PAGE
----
In my youth I learned an important lesson about how our actions may limit our freedom. One day my father assigned me to varnish a wooden floor. I made the choice to begin at the door and work my way into the room. When I was almost finished, I realized I had left myself no way to get out. There was no window or door on the other side. I had literally painted myself into a corner. I had no place to go. I was stuck.
Whenever we disobey, we spiritually paint ourselves into a corner and are captive to our choices. Though we are spiritually stuck, there is always a way back. Like repentance, turning around and walking across a newly varnished floor means more work—a lot of resanding and refinishing! Returning to the Lord isn’t easy, but it is worth it.
As we understand the challenge of repenting, we appreciate the blessings of the Holy Ghost to guide our agency and Heavenly Father, who gives us commandments and strengthens and sustains us in keeping them. We also understand how obedience to the commandments ultimately protects our agency.
For example, when we hearken to the Word of Wisdom, we escape the captivity of poor health and addiction to substances that literally rob us of our ability to act for ourselves.
As we obey the counsel to avoid and get out of debt now, we use our agency and obtain the liberty to use our disposable income for helping and blessing others.
When we follow the prophets’ counsel to hold family home evening, family prayer, and family scripture study, our homes become an incubator for our children’s spiritual growth. There we teach them the gospel, bear our testimonies, express our love, and listen as they share their feelings and experiences. By our righteous choices and actions, we liberate them from darkness by increasing their ability to walk in the light.
The world teaches many falsehoods about agency. Many think we should “eat, drink, and be merry; … and if it so be that we are guilty, God will beat us with a few stripes, and at last we shall be saved.” 17 Others embrace secularism and deny God. They convince themselves that there is no “opposition in all things” 18 and, therefore, “whatsoever a man [does is] no crime.” 19 This “destroy[s] the wisdom of God and his eternal purposes.” 20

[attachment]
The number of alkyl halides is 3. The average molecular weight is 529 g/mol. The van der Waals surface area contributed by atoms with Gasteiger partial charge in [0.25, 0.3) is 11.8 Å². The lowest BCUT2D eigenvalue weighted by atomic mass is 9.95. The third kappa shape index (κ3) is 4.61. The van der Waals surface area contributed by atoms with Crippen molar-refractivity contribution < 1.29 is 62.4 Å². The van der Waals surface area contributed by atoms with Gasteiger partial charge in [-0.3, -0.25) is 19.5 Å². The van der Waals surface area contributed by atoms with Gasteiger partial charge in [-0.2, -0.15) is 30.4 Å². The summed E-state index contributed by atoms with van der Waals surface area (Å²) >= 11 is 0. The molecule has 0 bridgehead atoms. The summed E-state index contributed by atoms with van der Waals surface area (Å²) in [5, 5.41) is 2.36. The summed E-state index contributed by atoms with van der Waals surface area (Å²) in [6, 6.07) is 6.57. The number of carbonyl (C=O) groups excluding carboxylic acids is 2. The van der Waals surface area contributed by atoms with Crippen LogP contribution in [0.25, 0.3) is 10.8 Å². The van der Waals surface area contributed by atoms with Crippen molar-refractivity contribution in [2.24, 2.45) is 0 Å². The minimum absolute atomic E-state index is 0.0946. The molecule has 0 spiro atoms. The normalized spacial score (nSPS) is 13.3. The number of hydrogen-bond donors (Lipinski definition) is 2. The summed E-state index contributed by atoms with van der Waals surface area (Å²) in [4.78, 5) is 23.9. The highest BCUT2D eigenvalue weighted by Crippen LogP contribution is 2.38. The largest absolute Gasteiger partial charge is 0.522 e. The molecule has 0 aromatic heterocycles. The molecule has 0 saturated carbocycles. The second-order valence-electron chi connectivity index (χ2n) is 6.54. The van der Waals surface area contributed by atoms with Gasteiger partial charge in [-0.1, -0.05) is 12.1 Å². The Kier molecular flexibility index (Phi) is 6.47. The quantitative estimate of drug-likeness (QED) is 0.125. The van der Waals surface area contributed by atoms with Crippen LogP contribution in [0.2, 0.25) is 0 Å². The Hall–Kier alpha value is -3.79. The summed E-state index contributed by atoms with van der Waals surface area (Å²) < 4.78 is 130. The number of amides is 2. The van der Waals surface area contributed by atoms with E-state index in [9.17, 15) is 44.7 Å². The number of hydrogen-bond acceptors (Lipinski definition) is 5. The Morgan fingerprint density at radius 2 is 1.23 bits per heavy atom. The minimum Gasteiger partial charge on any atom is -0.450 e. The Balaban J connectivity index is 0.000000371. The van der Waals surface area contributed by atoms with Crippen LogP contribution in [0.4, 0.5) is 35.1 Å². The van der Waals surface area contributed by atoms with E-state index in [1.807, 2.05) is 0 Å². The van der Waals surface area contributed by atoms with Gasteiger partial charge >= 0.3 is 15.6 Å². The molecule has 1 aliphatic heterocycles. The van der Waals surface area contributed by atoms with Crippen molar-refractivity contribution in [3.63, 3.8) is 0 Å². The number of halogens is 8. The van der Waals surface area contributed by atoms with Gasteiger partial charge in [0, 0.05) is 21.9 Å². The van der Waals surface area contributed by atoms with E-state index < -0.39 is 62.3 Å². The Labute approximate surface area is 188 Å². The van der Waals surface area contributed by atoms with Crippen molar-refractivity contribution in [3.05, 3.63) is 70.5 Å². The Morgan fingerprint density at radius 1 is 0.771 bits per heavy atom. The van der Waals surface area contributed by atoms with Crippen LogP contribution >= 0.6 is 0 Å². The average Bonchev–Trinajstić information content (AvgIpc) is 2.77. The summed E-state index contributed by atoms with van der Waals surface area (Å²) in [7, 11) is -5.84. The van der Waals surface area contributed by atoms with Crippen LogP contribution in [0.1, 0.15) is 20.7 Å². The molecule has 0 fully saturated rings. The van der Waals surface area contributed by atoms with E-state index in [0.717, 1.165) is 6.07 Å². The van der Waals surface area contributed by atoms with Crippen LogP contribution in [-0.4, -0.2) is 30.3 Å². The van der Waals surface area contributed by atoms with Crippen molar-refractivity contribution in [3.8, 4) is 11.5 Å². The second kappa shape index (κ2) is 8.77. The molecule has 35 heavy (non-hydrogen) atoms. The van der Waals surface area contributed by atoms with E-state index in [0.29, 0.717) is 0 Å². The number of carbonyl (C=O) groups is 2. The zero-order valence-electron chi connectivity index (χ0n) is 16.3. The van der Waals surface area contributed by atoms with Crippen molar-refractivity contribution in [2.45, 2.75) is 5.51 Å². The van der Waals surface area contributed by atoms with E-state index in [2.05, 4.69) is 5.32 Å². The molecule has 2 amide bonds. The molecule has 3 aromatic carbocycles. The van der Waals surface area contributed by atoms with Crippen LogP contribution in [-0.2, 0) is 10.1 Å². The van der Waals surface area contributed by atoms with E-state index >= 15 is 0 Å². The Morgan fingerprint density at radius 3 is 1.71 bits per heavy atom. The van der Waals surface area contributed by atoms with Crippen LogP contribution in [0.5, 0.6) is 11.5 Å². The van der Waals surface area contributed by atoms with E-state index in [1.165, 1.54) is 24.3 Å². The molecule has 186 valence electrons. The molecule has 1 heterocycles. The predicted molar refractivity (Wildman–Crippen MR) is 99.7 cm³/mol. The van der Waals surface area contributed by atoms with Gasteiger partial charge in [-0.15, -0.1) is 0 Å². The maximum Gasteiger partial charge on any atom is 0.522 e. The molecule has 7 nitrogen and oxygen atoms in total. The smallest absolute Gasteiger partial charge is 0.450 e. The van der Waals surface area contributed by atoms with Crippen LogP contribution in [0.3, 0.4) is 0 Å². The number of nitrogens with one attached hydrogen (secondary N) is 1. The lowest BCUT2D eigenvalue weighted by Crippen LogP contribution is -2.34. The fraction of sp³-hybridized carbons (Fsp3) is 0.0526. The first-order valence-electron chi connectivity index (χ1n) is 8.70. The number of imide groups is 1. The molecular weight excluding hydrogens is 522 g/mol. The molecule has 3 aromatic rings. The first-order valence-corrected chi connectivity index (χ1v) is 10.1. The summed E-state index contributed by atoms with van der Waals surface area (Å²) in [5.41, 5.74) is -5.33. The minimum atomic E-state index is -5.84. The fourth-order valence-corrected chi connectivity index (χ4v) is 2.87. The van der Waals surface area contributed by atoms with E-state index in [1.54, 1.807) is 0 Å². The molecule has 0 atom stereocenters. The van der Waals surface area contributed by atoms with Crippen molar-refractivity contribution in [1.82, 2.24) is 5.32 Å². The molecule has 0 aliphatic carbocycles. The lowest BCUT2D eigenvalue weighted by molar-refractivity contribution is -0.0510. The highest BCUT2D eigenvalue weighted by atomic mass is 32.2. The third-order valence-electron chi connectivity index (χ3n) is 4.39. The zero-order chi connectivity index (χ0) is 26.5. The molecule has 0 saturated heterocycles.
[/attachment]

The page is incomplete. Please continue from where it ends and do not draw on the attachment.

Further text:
Contrary to the world’s secular teaching, the scriptures teach us that we do have agency, and our righteous exercise of agency always makes a difference in the opportunities we have and our ability to act upon them and progress eternally.
For example, through the prophet Samuel, the Lord gave a clear commandment to King Saul:
“The Lord sent me to anoint thee to be king … : now therefore hearken thou unto the voice … of the Lord. …
“… Go and smite Amalek, and utterly destroy all that they have.” 21
But Saul did not follow the Lord’s commandment. He practiced what I call “selective obedience.” Relying on his own wisdom, he spared the life of King Agag and brought back the best of the sheep, oxen, and other animals.
The Lord revealed this to the prophet Samuel and sent him to remove Saul from being king. When the prophet arrived, Saul said, “I have performed the commandment of the Lord.” 22 But the prophet knew otherwise, saying, “What meaneth then this bleating of the sheep in mine ears, and the lowing of the oxen which I hear?” 23
Saul excused himself by blaming others, saying the people had kept the animals in order to make sacrifices to the Lord. The prophet’s answer was clear: “Hath the Lord as great delight in burnt offerings and sacrifices, as in obeying the voice of the Lord? Behold, to obey is better than sacrifice, and to hearken [to the commandments of the Lord] than the fat of rams.” 24
Finally, Saul confessed, saying, “I have sinned: for I have transgressed the commandment of the Lord, and thy words: because I feared the people, and obeyed their voice.” 25 Because Saul did not hearken with exactness—because he chose to be selectively obedient—he lost the opportunity and the agency to be king.
My brothers and sisters, are we hearkening with exactness to the voice of the Lord and His prophets? Or, like Saul, are we practicing selective obedience and fearing the judgments of men?
I acknowledge that all of us make mistakes. The scriptures teach us, “All have sinned, and come short of the glory of God.” 26 For those who find themselves captive to past unrighteous choices, stuck in a dark corner, without all the blessings available by the righteous exercise of agency, we love you. Come back! Come out of the dark corner and into the light. Even if you have to walk across a newly varnished floor, it is worth it. Trust that “through the Atonement of Christ, all mankind [including you and me] may be saved, by obedience to the laws and ordinances of the Gospel.” 27
As the hour of the Atonement was upon Him, the Savior offered His great Intercessory Prayer and spoke of each of us, saying: “Father, I will that they also, whom thou hast given me, be with me where I am; that they may behold my glory, which thou hast given me.” 28 “And this is life eternal, that they might know thee the only true God, and Jesus Christ, whom thou hast sent.” 29
I bear my special witness that They live. When we exercise our agency in righteousness, we come to know Them, become more like Them, and prepare ourselves for that day when “every knee shall bow, and every tongue confess” that Jesus is our Savior. 30 May we continue to follow Him and our Eternal Father, as we did in the beginning, I pray in the name of Jesus Christ, amen.
“Know This, That Every Soul Is Free,” Hymns, no. 240.